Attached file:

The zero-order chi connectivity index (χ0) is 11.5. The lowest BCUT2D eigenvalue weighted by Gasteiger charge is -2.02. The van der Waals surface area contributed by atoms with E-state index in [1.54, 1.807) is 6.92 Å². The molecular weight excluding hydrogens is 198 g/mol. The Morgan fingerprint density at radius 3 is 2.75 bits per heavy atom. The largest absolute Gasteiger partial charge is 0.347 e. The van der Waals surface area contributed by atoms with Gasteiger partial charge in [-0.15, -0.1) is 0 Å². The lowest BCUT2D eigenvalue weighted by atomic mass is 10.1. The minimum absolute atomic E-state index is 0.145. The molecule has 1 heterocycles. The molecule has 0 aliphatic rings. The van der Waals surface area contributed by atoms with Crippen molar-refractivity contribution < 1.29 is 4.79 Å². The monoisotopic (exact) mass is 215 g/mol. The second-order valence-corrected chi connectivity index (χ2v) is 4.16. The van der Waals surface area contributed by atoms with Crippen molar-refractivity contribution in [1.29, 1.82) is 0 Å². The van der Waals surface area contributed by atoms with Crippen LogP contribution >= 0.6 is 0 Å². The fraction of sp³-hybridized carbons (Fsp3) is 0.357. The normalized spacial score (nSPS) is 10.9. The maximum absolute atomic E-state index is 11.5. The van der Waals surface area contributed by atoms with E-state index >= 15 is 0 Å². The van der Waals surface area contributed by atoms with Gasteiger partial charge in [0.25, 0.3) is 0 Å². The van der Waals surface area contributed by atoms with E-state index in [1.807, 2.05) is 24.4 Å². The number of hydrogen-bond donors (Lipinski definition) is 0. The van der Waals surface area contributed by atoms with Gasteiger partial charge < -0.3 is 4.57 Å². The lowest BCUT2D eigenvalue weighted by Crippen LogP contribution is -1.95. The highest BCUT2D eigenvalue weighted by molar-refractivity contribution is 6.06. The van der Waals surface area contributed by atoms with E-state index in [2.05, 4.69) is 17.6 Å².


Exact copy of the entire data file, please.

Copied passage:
The zero-order chi connectivity index (χ0) is 11.5. The lowest BCUT2D eigenvalue weighted by Gasteiger charge is -2.02. The van der Waals surface area contributed by atoms with E-state index in [1.54, 1.807) is 6.92 Å². The molecular weight excluding hydrogens is 198 g/mol. The Morgan fingerprint density at radius 3 is 2.75 bits per heavy atom. The largest absolute Gasteiger partial charge is 0.347 e. The van der Waals surface area contributed by atoms with Gasteiger partial charge in [-0.15, -0.1) is 0 Å². The lowest BCUT2D eigenvalue weighted by atomic mass is 10.1. The minimum absolute atomic E-state index is 0.145. The molecule has 1 heterocycles. The molecule has 0 aliphatic rings. The van der Waals surface area contributed by atoms with Crippen molar-refractivity contribution < 1.29 is 4.79 Å². The monoisotopic (exact) mass is 215 g/mol. The second-order valence-corrected chi connectivity index (χ2v) is 4.16. The van der Waals surface area contributed by atoms with Crippen molar-refractivity contribution in [1.29, 1.82) is 0 Å². The van der Waals surface area contributed by atoms with Crippen LogP contribution >= 0.6 is 0 Å². The fraction of sp³-hybridized carbons (Fsp3) is 0.357. The normalized spacial score (nSPS) is 10.9. The maximum absolute atomic E-state index is 11.5. The van der Waals surface area contributed by atoms with E-state index >= 15 is 0 Å². The van der Waals surface area contributed by atoms with Gasteiger partial charge in [0.25, 0.3) is 0 Å². The van der Waals surface area contributed by atoms with E-state index in [1.807, 2.05) is 24.4 Å². The number of hydrogen-bond donors (Lipinski definition) is 0. The van der Waals surface area contributed by atoms with Gasteiger partial charge < -0.3 is 4.57 Å². The lowest BCUT2D eigenvalue weighted by Crippen LogP contribution is -1.95. The highest BCUT2D eigenvalue weighted by molar-refractivity contribution is 6.06. The van der Waals surface area contributed by atoms with E-state index in [2.05, 4.69) is 17.6 Å².